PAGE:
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Allen examines the maritime counterproliferation activities of nations participating in the Proliferation Security Initiative, as set out in their Statement of Interdiction Principles. He explains the framework for conducting maritime interception activities, examines the importance of intelligence to PSI operations, and assesses the legal issues raised by those operations.
The threat of WMD use by terrorist groups and rogue regimes has added new urgency to global security discussions. Responses to the dangers posed by WMD include the nonproliferation regime, safeguards for WMD materials while in transit, export controls, treaties on terrorism, Security Council resolutions, and the new Protocol to the Convention for the Suppression of Unlawful Acts Against the Safety of Maritime Navigation.
The existing nonproliferation regime will never, by itself, provide an adequate level of security. As a result, risk management strategies must include layered counterproliferation activities and consequence management. Counterproliferation measures may include maritime interdictions. The Proliferation Security Initiative, a cooperative undertaking launched in 2003, provides a framework for those interdictions. The framework was formalized in the Statement of Interdiction Principles.
After providing an overview of the threats posed by WMD proliferation, this book surveys the nonproliferation regime and counterproliferation measures states have adopted to supplement it. It next provides an overview of maritime interception operations and the intelligence issues surrounding them, before turning to the laws governing such operations. It then examines each of the actions described in the PSI Statement of Interdiction Principles to assess their compliance with applicable laws. Finally, it looks at the laws that establish the responsibility of states for taking unwarranted counterproliferation actions against vessels.
- Series Description
Praeger Security International
As the world gets "smaller" through technology and globalization, the security risks we face grow and multiply.
International security in the 21st century is not a topic that can be adequately addressed in nightly news soundbites or online articles intended to be relevant for 24 hours or less. Comprehending these complex issues requires insight from foreign policy specialists, diplomats, military officials, peace scholars, historians, and security experts—participants and observers on all sides of each conflict. This series provides the tools for understanding security issues in our uncertain, unstable world.
Written by subject experts and well-known researchers, the books in the Praeger Security International series give readers access to carefully considered and highly informed viewpoints on the critical security issues that threaten to destabilize our world. With titles authored by diplomats, first responders, economists, journalists, civil servants, military leaders and combatants, legal experts, psychologists, and other knowledgeable specialists, these books offer in-depth reflections, thorough analysis, and international perspectives that are unavailable in mass media. These titles represent an invaluable resource for students and researchers as well as anyone who seeks a deeper understanding of the complex issues that affect our lives and future.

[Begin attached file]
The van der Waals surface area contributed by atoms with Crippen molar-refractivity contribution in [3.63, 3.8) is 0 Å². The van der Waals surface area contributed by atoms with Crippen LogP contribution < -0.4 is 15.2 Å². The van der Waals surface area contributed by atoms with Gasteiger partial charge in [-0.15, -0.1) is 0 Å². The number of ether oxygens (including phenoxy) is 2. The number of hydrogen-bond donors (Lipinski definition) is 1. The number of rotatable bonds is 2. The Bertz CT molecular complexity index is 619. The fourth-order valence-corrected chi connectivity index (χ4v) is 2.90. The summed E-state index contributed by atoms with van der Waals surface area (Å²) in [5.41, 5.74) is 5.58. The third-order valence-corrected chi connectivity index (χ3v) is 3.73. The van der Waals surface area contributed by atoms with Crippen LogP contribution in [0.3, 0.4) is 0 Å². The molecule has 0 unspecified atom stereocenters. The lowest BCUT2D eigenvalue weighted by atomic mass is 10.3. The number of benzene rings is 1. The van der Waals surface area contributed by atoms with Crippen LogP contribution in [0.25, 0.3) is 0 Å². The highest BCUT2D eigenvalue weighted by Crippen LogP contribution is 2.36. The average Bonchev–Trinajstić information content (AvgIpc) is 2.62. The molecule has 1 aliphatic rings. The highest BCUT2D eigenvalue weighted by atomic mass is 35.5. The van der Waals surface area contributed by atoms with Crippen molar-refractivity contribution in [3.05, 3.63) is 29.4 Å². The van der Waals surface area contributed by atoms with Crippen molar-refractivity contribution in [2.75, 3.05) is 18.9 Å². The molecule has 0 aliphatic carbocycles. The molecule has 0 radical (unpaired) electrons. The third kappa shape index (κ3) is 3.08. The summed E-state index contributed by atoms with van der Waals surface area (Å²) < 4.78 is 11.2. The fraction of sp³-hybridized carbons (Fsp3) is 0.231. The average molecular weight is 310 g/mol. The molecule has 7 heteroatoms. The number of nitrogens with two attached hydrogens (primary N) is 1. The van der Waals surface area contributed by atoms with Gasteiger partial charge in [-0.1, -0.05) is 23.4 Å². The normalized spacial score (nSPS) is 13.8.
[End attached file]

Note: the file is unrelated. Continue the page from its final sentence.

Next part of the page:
- Provides reliable, comprehensive information on all matters relating to security that is ideal for students, teachers, researchers, and professionals
- Offers insightful commentaries written by a diverse group of scholars and experts who provide interdisciplinary treatments of newsworthy events and important historical occurrences
"In free societies and global market economies, terrorism has its choice of carriers. Although the public tends to focus on air transport, seagoing craft are especially vulnerable in terms of security. Allen, who is also a master mariner and academic maritime journalist, examines the risks of terrorism associated with the sea, including transport of personnel and materiel such as weapons of mass destruction (WMDs). He describes how deadly cargoes are developed by undeterrable or irrational enemies, security policies and practices now in place such as the WMD nonproliferation regime, multilateral counter-proliferation initiatives, the role of information and intelligence, the conduct of maritime counter-terrorism security operations, applicable international laws, preserving the rule of law in interceptions and boarding, and the compensation of the innocent in terms of state responsibility and liability."
"Some of the strengths of this book are the concise and readable introduction to the non-proliferation multilateral treaty regime (chapter 3); the brief notes on the evolution and responses to the PSI (chapter four); and the operational reality regarding intelligence in maritime counterproliferation operations (chapter five). […] For ocean lawyers or those interested in maritime security matters, Allen's contribution to the literature is both accessible and important."